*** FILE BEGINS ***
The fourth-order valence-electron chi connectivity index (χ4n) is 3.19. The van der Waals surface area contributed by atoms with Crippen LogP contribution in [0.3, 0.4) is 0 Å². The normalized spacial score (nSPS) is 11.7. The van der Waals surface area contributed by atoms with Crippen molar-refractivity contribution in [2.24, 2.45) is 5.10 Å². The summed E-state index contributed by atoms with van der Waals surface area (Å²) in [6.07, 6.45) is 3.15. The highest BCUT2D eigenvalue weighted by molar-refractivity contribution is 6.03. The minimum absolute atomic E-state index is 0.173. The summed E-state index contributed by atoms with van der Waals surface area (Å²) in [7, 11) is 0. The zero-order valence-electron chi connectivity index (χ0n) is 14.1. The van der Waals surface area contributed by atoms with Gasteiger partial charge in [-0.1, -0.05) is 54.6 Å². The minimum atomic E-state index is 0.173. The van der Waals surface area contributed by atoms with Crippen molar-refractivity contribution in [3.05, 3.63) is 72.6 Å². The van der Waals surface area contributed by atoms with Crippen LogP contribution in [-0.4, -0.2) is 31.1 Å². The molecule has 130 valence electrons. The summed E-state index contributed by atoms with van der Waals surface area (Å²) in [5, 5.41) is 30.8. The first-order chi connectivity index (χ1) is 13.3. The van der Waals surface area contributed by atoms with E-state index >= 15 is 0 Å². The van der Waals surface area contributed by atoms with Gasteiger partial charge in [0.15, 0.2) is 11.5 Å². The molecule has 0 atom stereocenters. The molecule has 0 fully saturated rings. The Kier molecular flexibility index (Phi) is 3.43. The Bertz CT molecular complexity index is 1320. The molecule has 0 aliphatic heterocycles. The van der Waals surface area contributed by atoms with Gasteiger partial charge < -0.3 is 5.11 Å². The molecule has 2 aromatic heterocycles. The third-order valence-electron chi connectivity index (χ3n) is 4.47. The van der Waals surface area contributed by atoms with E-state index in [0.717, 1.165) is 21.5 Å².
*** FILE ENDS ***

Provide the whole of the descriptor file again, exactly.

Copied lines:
The fourth-order valence-electron chi connectivity index (χ4n) is 3.19. The van der Waals surface area contributed by atoms with Crippen LogP contribution in [0.3, 0.4) is 0 Å². The normalized spacial score (nSPS) is 11.7. The van der Waals surface area contributed by atoms with Crippen molar-refractivity contribution in [2.24, 2.45) is 5.10 Å². The summed E-state index contributed by atoms with van der Waals surface area (Å²) in [6.07, 6.45) is 3.15. The highest BCUT2D eigenvalue weighted by molar-refractivity contribution is 6.03. The minimum absolute atomic E-state index is 0.173. The summed E-state index contributed by atoms with van der Waals surface area (Å²) in [7, 11) is 0. The zero-order valence-electron chi connectivity index (χ0n) is 14.1. The van der Waals surface area contributed by atoms with Gasteiger partial charge in [-0.1, -0.05) is 54.6 Å². The minimum atomic E-state index is 0.173. The van der Waals surface area contributed by atoms with Crippen molar-refractivity contribution in [3.05, 3.63) is 72.6 Å². The van der Waals surface area contributed by atoms with Crippen LogP contribution in [-0.4, -0.2) is 31.1 Å². The molecule has 130 valence electrons. The summed E-state index contributed by atoms with van der Waals surface area (Å²) in [5, 5.41) is 30.8. The first-order chi connectivity index (χ1) is 13.3. The van der Waals surface area contributed by atoms with E-state index >= 15 is 0 Å². The van der Waals surface area contributed by atoms with Gasteiger partial charge in [0.15, 0.2) is 11.5 Å². The molecule has 0 atom stereocenters. The molecule has 0 fully saturated rings. The Kier molecular flexibility index (Phi) is 3.43. The Bertz CT molecular complexity index is 1320. The molecule has 0 aliphatic heterocycles. The van der Waals surface area contributed by atoms with Gasteiger partial charge < -0.3 is 5.11 Å². The molecule has 2 aromatic heterocycles. The third-order valence-electron chi connectivity index (χ3n) is 4.47. The van der Waals surface area contributed by atoms with E-state index in [0.717, 1.165) is 21.5 Å².